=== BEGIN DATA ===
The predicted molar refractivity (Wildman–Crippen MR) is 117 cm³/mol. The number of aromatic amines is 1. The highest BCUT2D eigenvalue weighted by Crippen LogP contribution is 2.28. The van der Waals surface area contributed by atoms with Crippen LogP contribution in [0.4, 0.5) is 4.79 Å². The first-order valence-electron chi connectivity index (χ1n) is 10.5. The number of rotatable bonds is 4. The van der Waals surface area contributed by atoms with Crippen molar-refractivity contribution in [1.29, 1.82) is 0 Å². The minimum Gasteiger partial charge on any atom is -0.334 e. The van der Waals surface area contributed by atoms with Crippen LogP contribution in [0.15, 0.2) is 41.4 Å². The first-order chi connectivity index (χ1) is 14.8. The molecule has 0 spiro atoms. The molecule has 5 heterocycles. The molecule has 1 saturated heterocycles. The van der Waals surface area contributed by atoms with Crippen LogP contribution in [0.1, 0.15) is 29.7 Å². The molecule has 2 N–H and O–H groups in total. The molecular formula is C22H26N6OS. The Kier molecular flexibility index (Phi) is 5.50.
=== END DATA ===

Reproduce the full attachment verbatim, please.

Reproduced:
The predicted molar refractivity (Wildman–Crippen MR) is 117 cm³/mol. The number of aromatic amines is 1. The highest BCUT2D eigenvalue weighted by Crippen LogP contribution is 2.28. The van der Waals surface area contributed by atoms with Crippen LogP contribution in [0.4, 0.5) is 4.79 Å². The first-order valence-electron chi connectivity index (χ1n) is 10.5. The number of rotatable bonds is 4. The van der Waals surface area contributed by atoms with Crippen molar-refractivity contribution in [1.29, 1.82) is 0 Å². The minimum Gasteiger partial charge on any atom is -0.334 e. The van der Waals surface area contributed by atoms with Crippen LogP contribution in [0.15, 0.2) is 41.4 Å². The first-order chi connectivity index (χ1) is 14.8. The molecule has 0 spiro atoms. The molecule has 5 heterocycles. The molecule has 1 saturated heterocycles. The van der Waals surface area contributed by atoms with Crippen LogP contribution in [0.1, 0.15) is 29.7 Å². The molecule has 2 N–H and O–H groups in total. The molecular formula is C22H26N6OS. The Kier molecular flexibility index (Phi) is 5.50.